Eric Mc

107,675 posts

211 months

Wednesday 9th October
quotequote all
davidd said:
I find that I go to look at something online and invariably find something of interest, it's how most sites work
Depends on how niche your search is.

The Internet is a drilling down type process. General media is much wider.

coppice

5,522 posts

90 months

Wednesday 9th October
quotequote all
It is telling that this thread is in the F1 sub-forum because , since the late 90s , perhaps earlier , Autosport had devalued itself to become an F1 fanzine. It wasn't always like that, and when I started buying it in the early 70s it covered national racing, national rallying and even drag racing as well as sports cars and F1 . F1 typically took up 20-40% according to season.

But now that many people equate F1 and all motorsport as being one and the same , and that demographic is happy to haunt places like this and TV to the exclusion of the printed word, its demise is no surprise . It is sad , not only for those who work there , but for long time readers - having packed it up as a weekly order years ago I have found myself buying it again more often as the content had broadened to embrace wider subject matter again , not just modern F1 , but other disciplines and historical stuff too .

But it was never going to recapture the allure of Grand Prix reports written by the likes of Roebuck and the wonderful Pete Lyons , and some of the prose had become pretty dire .Nothing worse than Brits trying to write like Americans ....

Stan the Bat

4,987 posts

158 months

Wednesday 9th October
quotequote all
coppice said:
It is telling that this thread is in the F1 sub-forum because , since the late 90s , perhaps earlier , Autosport had devalued itself to become an F1 fanzine. It wasn't always like that, and when I started buying it in the early 70s it covered national racing, national rallying and even drag racing as well as sports cars and F1 . F1 typically took up 20-40% according to season.

But now that many people equate F1 and all motorsport as being one and the same , and that demographic is happy to haunt places like this and TV to the exclusion of the printed word, its demise is no surprise . It is sad , not only for those who work there , but for long time readers - having packed it up as a weekly order years ago I have found myself buying it again more often as the content had broadened to embrace wider subject matter again , not just modern F1 , but other disciplines and historical stuff too .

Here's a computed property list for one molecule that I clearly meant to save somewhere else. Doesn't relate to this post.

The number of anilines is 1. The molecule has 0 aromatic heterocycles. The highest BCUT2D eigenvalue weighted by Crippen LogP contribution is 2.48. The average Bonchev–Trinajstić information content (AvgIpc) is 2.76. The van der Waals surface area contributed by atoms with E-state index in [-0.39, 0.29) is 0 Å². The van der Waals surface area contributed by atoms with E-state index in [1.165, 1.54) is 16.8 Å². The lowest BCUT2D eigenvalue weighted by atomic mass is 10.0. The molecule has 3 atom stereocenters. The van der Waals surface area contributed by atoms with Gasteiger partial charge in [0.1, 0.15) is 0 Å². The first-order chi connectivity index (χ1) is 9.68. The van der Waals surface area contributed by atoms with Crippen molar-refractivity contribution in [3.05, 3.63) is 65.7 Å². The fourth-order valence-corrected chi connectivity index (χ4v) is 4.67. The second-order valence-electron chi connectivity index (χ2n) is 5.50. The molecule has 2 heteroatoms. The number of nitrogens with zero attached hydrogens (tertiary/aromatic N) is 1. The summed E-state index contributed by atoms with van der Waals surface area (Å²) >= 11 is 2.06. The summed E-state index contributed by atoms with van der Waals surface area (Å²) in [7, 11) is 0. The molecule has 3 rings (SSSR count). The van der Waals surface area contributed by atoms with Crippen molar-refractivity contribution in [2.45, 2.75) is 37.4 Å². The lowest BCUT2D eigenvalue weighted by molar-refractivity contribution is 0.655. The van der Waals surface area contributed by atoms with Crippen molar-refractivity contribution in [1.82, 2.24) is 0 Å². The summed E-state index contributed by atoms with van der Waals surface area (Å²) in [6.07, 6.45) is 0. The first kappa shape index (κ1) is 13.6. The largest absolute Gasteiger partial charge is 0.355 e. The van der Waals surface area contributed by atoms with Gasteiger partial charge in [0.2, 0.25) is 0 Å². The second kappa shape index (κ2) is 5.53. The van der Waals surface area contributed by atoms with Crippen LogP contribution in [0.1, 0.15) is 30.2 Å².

But it was never going to recapture the allure of Grand Prix reports written by the likes of Roebuck and the wonderful Pete Lyons , and some of the prose had become pretty dire .Nothing worse than Brits trying to write like Americans ....
Those Pete Lyons reports were fantastic.

Dynion Araf Uchaf

2,263 posts

169 months

Wednesday 9th October
quotequote all
I think there are a couple of reasons for Autosport's demise. Certainly on line media and the speed of news, but also the direction the magazine has taken from the mid 1990's. It became too F1 oriented ( when was the last time your saw an Autosport cover without an F1 car or driver on the front?) then ( and this winds me more than anything else). the article headlines all starting with words like, why? how!, when, what? etc eg, Why Hamilton's Mercedes can turn the season around! or What Ferrari have done to dominate Suzuka! or similar. Such st journalism, tabloid and for the simple minded.

My view is that Autosport could be resurrected if it became a more cerebral magazine, better more considered race/rally reviews, technical articles, opinions about the sport that the rules makers might not want to hear, a good club and national section, a decent rallying section all matched with decent photography.

Failing that, maybe it could become an online magazine like Motorsport Monday( which reminds me a lot of mid' 80's Autosport - but with some appalling proof reading), using it's name to attract advertising revenue and be able to be subscribed to for free.

imho.